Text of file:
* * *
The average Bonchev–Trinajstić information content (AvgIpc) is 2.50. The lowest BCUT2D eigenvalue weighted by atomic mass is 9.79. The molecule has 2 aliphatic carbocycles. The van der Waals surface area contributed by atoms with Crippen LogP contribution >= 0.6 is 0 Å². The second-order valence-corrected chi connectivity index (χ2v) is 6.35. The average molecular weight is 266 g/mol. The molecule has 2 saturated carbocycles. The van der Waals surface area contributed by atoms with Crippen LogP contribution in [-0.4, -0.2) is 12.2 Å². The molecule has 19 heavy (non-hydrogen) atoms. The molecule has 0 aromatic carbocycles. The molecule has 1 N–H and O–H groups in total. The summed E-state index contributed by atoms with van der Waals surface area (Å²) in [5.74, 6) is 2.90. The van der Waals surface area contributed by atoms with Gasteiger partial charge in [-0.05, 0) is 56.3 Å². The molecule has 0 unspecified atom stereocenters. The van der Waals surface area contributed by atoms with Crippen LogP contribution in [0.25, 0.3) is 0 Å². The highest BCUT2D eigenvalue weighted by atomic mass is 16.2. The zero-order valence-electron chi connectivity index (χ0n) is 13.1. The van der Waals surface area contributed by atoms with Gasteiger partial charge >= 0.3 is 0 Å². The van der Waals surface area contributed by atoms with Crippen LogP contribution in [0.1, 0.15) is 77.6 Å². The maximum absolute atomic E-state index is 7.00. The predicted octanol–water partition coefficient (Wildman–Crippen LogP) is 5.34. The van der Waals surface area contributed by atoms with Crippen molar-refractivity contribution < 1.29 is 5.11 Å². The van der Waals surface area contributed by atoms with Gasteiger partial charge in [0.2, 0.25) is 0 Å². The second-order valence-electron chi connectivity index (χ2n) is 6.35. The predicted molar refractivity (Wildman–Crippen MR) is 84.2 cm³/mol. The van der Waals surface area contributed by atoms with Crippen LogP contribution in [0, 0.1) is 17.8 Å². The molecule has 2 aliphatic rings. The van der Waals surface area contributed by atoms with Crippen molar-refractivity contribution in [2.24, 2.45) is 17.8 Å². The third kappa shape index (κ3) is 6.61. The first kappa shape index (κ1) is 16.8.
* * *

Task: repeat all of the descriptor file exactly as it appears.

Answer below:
The average Bonchev–Trinajstić information content (AvgIpc) is 2.50. The lowest BCUT2D eigenvalue weighted by atomic mass is 9.79. The molecule has 2 aliphatic carbocycles. The van der Waals surface area contributed by atoms with Crippen LogP contribution >= 0.6 is 0 Å². The second-order valence-corrected chi connectivity index (χ2v) is 6.35. The average molecular weight is 266 g/mol. The molecule has 2 saturated carbocycles. The van der Waals surface area contributed by atoms with Crippen LogP contribution in [-0.4, -0.2) is 12.2 Å². The molecule has 19 heavy (non-hydrogen) atoms. The molecule has 0 aromatic carbocycles. The molecule has 1 N–H and O–H groups in total. The summed E-state index contributed by atoms with van der Waals surface area (Å²) in [5.74, 6) is 2.90. The van der Waals surface area contributed by atoms with Gasteiger partial charge in [-0.05, 0) is 56.3 Å². The molecule has 0 unspecified atom stereocenters. The van der Waals surface area contributed by atoms with Crippen LogP contribution in [0.25, 0.3) is 0 Å². The highest BCUT2D eigenvalue weighted by atomic mass is 16.2. The zero-order valence-electron chi connectivity index (χ0n) is 13.1. The van der Waals surface area contributed by atoms with Gasteiger partial charge >= 0.3 is 0 Å². The van der Waals surface area contributed by atoms with Crippen LogP contribution in [0.1, 0.15) is 77.6 Å². The maximum absolute atomic E-state index is 7.00. The predicted octanol–water partition coefficient (Wildman–Crippen LogP) is 5.34. The van der Waals surface area contributed by atoms with Crippen molar-refractivity contribution < 1.29 is 5.11 Å². The van der Waals surface area contributed by atoms with Gasteiger partial charge in [0.2, 0.25) is 0 Å². The second-order valence-electron chi connectivity index (χ2n) is 6.35. The predicted molar refractivity (Wildman–Crippen MR) is 84.2 cm³/mol. The van der Waals surface area contributed by atoms with Crippen LogP contribution in [0, 0.1) is 17.8 Å². The molecule has 2 aliphatic rings. The van der Waals surface area contributed by atoms with Crippen molar-refractivity contribution in [2.24, 2.45) is 17.8 Å². The third kappa shape index (κ3) is 6.61. The first kappa shape index (κ1) is 16.8.